Bank on it: Fees at the nation's financial institutions are on the rise and small-balance accounts are a primary target.
As a result, customers must shop carefully for the bank offering them the best deal for their needs and set a personal banking strategy to avoid paying too much.
One major bank, First Chicago Corp., has received the most negative publicity recently for instituting a charge of up to $3 for some customers each time they use a human teller instead of an automated teller machine or telephone banking system.
Yet the trend toward paying for services is rapidly expanding to all sorts of banks and transactions.
For example, only two of 17 large banks recently surveyed by Bank Network News now charge less than $1 for use of ATMs by customers other than their own. Furthermore, San Francisco-based Bank of America and Massachusetts-based Bay Banks each charge a hefty $2 for such "foreign" transactions.
"Although most banks are reluctant to release information on all their fees, the trend is definitely up," asserted Stephen Brobeck, an executive director with the Consumer Federation of America, which has 250 organization members that represent 50 million individuals. "One consultant identified more than 200 fees that could be charged by a bank to a deposit account alone."
In First Chicago's plan, only customers who keep either $2,500 in a checking account or $15,000 in a combination of checking and interest-bearing accounts continue to have free, unlimited access to human tellers. Previously, a few banks had merely offered discounts to customers who didn't use tellers.
The airwaves around Chicago have been filled with the commercials of other local banks mocking the blatant nature of the new plan, but First Chicago protests that criticism is overblown.
"Our guess is that more than 80 percent of our customers will end up paying the same or lower fees under the new system than they were paying before," said Thomas Kelly, a spokesman for First National Bank of Chicago.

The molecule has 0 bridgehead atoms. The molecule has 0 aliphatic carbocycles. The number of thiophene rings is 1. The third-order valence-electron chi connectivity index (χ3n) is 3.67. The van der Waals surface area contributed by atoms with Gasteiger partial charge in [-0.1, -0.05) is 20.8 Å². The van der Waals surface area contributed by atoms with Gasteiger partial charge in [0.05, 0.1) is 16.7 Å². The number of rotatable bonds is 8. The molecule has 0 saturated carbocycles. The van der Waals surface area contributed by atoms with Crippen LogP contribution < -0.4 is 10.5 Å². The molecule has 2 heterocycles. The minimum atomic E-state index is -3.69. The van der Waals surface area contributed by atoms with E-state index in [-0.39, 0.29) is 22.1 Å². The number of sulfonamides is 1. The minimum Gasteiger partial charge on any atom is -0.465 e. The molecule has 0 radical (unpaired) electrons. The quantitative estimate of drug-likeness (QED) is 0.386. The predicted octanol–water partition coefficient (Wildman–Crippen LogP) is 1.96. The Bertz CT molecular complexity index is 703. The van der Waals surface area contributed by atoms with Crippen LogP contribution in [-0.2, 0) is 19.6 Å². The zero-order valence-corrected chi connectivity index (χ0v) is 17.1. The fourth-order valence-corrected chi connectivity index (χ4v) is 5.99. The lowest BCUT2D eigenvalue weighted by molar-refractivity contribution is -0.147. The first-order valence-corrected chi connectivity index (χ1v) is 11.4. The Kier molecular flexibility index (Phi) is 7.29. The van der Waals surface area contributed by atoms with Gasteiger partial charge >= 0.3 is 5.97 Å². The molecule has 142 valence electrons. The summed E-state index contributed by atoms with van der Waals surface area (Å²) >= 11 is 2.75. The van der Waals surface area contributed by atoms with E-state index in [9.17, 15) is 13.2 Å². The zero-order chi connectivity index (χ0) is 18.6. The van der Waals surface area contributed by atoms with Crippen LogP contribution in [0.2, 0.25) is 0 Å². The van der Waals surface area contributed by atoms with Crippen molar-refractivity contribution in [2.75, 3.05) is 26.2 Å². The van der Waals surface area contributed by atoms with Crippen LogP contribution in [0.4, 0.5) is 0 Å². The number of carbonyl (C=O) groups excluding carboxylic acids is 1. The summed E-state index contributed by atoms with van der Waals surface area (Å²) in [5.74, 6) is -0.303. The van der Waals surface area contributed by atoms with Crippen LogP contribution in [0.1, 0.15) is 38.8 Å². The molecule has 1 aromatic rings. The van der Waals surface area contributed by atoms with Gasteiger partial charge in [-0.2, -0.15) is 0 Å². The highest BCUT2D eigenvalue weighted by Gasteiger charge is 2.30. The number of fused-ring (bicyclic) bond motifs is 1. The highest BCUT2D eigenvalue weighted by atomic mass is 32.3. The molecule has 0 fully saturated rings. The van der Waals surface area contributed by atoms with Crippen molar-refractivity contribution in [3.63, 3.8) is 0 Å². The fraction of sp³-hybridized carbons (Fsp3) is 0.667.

The industry argument is that everyone's boosting or instituting fees because times have changed.
"Due to competition from investment and insurance firms, the move is now on at banks to charge fees for specific services, unlike the past in which artificially low interest rates could subsidize free services," explained Virginia Stafford, a spokeswoman for the American Bankers Association, which represents 90 percent of the industry.
The incentive system is clicking into gear. "Because human teller transactions are the most expensive, banks are considering ways to encourage the use of ATMs through pricing schemes that give incentives to do so," said Fritz Elmendorf, a vice president with the Consumer Bankers Association in Arlington, Va.
A prime example is the nation's largest bank.
"Eighty percent of all transactions at Citibank are now done by some method in which the customers are really doing it themselves, whether by telephone, automated teller machine or home personal computer," said Susan Weeks, a Citibank vice president. "In several of our markets, we're telling prospective customers that if they'll bank at home with us, we won't charge them for the computer software or the use."
Some smart ways to avoid bank fees:
* Shop for the best deals, realizing that by keeping all your accounts together at one institution, you're more likely to receive favorable treatment.
* Request a fee schedule. Scrutinize your monthly statement so you know exactly what services you're paying for.
* Keep the necessary minimum balance to avoid monthly and per-check fees. Don't bounce checks. Those two types of fees represent more than half of all bank fee income.
* Save money by using electronic means for routine transactions. Use only your own bank's ATMs to avoid fees. Consider direct deposit, since banks often use it in conjunction with offering better deals.
* Re-evaluate your accounts to make sure you're using the service that best reflects the number of checks you write each month, your ATM habits and typical balances.